Cook Islands Biodiversity & Natural Heritage

Ptilinopus rarotongensis


Cook Islands Fruit-Dove

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Open this image in pop-up window Image: Adult & juvenile - plumage differences 36KB
Open this image in pop-up window Image: Adult - resting, breast & head feathers 40KB
Open this image in pop-up window Image: subspecies - Atiu and Rarotonga 38KB
Open this image in pop-up window Image: Nestling and juvenile 57KB
Play this file in Windows Media Player Sound: Call - Rarotonga (1) (M.Taylor) 345KB
Play this file in Windows Media Player Sound: Call - Rarotonga (2) (M.Taylor) 676KB
Read this article Article: Cook Islands Fruit-Dove (Kūkupa) Open in new window
Gerald McCormack, March 2005

General Information

COMMON NAMES: Cook Islands Fruit-Dove; German Cook Insel Fruchttaube, Rarotongafruchtaube


GLOBAL DISTRIBUTION: NATIVE Cook Islands (Rarotonga, ‘Ātiu)

COOK ISLANDS STATUS: Native, Resident Breeder, Endemic of Cooks; S.Group only (RR and AT - common); Land, makatea and central hills; Feeds on small fruits and berries.

SIGNIFICANCE LIST: ; Globally endangered (moderately)Ecotourism

KEY FEATURES: To 25cmTL. Plump with a short bill. Pale grey anteriorly, green upperside, and yellow underside; with a magenta cap and white tail-tip. Rarotonga birds have red patch on lower breast. VOICE: haunting "OOOOO-OOOO-ooo-oo" or "OOOO-OOOO-oooo".

Enlarged Image of 'Ptilinopus rarotongensis'

Cook Islands Distribution

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Southern Group: Present    Makatea:

Northern Group: -

Key to Symbols

Scientific Taxonomy

Ptilinopus rarotongensis Hartlaub & Finsch, 1871
SYNONYMS: Ptilinopus rarotongensis goodwini; Ptilinopus rarotongensis rarotongensis

TAXONOMY: ANIMALIA; CHORDATA; GNATHOSTOMATA (Jawed Vertebrates); TETRAPODA; AVES; NEORNITHES; Columbiformes; COLUMBIDAE. COMMENT: Divided into subspecies on the basis of presence or absence of the carmine-red breast-patch. Atiu subspecies named after Derek Goodwin author of "Pigeons and Doves of the World" (1970, British Museum of Natural History).

More Information

BIODIVERSITY: Globally endangered (moderately). Comment: Common in the inland mountains of Rarotonga and throughout the makatea and inland of Atiu. Collected from Mauke in 1820, subsequently extirpated. Not recorded living on any other island, but it is in the fossil record of Mangaia.
POSITIVE SIGNIFICANCE: Ecotourism. Comments: An attractive landbird seen on Atiu and in the inland of Rarotonga.

IDENTIFICATION: To 25cm TL. Plump with a short-bill. Sexes alike. Head pale grey with a magenta cap on the forehead; neck and breast pale grey; belly greenish-yellow (Atiu) or yellow with dark magenta patch (Rarotonga); back and wings green, main wing-feathers with a yellow edge; tail green with white terminal band. Bill pale green-brown. VOICE: on Rarotonga OOOO-OOOO-ooo-oo-oo with coos shortening and softening; on Atiu similar to Rarogonga and also OOOO-OOOO-oooo with 2nd coo higher and 3rd lower. BREEDING: nest a loose twig platform; one unmarked egg.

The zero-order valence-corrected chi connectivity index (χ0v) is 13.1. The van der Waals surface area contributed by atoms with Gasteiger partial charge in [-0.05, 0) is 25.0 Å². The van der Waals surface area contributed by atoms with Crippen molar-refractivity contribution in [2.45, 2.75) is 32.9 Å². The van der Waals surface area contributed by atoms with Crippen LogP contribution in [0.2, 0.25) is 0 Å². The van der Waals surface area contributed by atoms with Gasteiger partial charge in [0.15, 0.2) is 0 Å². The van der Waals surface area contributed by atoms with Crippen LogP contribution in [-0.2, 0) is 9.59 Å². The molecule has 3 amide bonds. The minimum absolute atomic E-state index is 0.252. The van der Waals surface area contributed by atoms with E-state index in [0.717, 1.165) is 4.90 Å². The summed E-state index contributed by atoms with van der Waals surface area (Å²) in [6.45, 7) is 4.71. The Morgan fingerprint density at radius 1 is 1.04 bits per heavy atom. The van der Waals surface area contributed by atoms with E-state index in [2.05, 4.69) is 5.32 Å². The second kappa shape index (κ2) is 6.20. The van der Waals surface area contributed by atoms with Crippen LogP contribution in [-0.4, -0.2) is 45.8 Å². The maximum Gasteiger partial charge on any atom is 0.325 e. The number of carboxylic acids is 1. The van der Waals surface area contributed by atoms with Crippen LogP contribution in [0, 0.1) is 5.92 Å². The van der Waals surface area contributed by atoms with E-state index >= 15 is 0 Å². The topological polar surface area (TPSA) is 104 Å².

GENERAL NOTE: During August and September 1997 Jeanne and Rosaline Tianoa and Georgina Maui made important observations on nesting behaviour in Avatiu. The lay-date was unknown but after 10 days of observed incubation the egg hatched 12 August - both birds shared incubation. The birds were distinguished by colour and behaviour - the smaller bird had a grey and light pink beak, while the other had a yellow and dark pink beak. Light Pink incubated during the night, and Dark Pink during the day. Nestling was feed on green fluid from mouth by both adults; by 13th day wing feathers had developed and it climbed from nest to sit on a branch, adults changed its diet to berries. 16th day first flight within nesting tree. 19th day flights to nearby trees, returning to nesting tree. 19th Light Pink killed in nest-tree at night by cat. During next 10 days the young flew from tree to tree calling and being fed by adult, which also chased harassing mynas and foreign fruit-dove. Day 30 adult still feeding the young; both leave towards the mountains. Although female fruit-doves are generally smaller and paler, we cannot be sure that the Tianoa "Light Pink" was the female.

Vouchers & References

Atiu: 7 specimens (including type specimen), 9/1973, D.Holyoak (Holyoak 1974).

None recorded.

Data Update History (information):
zTX, zB02, zM02, zupM03a, zD02

Web Resources

Citation Information

McCormack, Gerald (2007) Cook Islands Biodiversity Database, Version 2007.2. Cook Islands Natural Heritage Trust, Rarotonga. Online at Copy citation to system clipboard
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